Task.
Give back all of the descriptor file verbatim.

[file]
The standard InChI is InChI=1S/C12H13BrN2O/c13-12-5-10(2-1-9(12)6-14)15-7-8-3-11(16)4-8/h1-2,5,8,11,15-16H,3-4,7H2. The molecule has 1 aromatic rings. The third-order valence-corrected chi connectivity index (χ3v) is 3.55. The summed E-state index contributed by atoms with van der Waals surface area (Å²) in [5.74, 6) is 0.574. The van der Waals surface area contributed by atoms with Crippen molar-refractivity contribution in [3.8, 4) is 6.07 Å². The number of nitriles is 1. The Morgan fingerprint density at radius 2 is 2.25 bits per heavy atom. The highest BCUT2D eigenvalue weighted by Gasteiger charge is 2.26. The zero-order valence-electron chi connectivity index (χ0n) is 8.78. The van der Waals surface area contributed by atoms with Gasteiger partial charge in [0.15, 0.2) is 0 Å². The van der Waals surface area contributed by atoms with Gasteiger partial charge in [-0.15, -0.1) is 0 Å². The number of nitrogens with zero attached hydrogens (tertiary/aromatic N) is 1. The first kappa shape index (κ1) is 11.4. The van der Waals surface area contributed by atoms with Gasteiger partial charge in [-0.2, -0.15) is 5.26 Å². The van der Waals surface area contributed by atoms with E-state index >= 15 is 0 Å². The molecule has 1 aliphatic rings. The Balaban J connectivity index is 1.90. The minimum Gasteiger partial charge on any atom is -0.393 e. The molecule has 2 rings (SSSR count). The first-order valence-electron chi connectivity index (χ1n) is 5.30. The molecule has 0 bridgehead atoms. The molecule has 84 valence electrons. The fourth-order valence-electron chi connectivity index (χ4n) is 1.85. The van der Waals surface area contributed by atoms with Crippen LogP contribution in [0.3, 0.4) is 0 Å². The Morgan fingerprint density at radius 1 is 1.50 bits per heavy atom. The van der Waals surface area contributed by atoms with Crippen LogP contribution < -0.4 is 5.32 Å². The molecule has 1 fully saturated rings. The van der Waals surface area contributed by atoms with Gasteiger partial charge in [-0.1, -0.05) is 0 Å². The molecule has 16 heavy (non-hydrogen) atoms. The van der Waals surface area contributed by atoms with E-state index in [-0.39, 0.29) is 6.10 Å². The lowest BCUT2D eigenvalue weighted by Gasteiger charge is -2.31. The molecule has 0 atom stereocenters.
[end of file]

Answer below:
The standard InChI is InChI=1S/C12H13BrN2O/c13-12-5-10(2-1-9(12)6-14)15-7-8-3-11(16)4-8/h1-2,5,8,11,15-16H,3-4,7H2. The molecule has 1 aromatic rings. The third-order valence-corrected chi connectivity index (χ3v) is 3.55. The summed E-state index contributed by atoms with van der Waals surface area (Å²) in [5.74, 6) is 0.574. The van der Waals surface area contributed by atoms with Crippen molar-refractivity contribution in [3.8, 4) is 6.07 Å². The number of nitriles is 1. The Morgan fingerprint density at radius 2 is 2.25 bits per heavy atom. The highest BCUT2D eigenvalue weighted by Gasteiger charge is 2.26. The zero-order valence-electron chi connectivity index (χ0n) is 8.78. The van der Waals surface area contributed by atoms with Gasteiger partial charge in [0.15, 0.2) is 0 Å². The van der Waals surface area contributed by atoms with Gasteiger partial charge in [-0.15, -0.1) is 0 Å². The number of nitrogens with zero attached hydrogens (tertiary/aromatic N) is 1. The first kappa shape index (κ1) is 11.4. The van der Waals surface area contributed by atoms with Gasteiger partial charge in [-0.2, -0.15) is 5.26 Å². The van der Waals surface area contributed by atoms with E-state index >= 15 is 0 Å². The molecule has 1 aliphatic rings. The Balaban J connectivity index is 1.90. The minimum Gasteiger partial charge on any atom is -0.393 e. The molecule has 2 rings (SSSR count). The first-order valence-electron chi connectivity index (χ1n) is 5.30. The molecule has 0 bridgehead atoms. The molecule has 84 valence electrons. The fourth-order valence-electron chi connectivity index (χ4n) is 1.85. The van der Waals surface area contributed by atoms with Crippen LogP contribution in [0.3, 0.4) is 0 Å². The Morgan fingerprint density at radius 1 is 1.50 bits per heavy atom. The van der Waals surface area contributed by atoms with Crippen LogP contribution < -0.4 is 5.32 Å². The molecule has 1 fully saturated rings. The van der Waals surface area contributed by atoms with Gasteiger partial charge in [-0.1, -0.05) is 0 Å². The molecule has 16 heavy (non-hydrogen) atoms. The van der Waals surface area contributed by atoms with E-state index in [-0.39, 0.29) is 6.10 Å². The lowest BCUT2D eigenvalue weighted by Gasteiger charge is -2.31. The molecule has 0 atom stereocenters.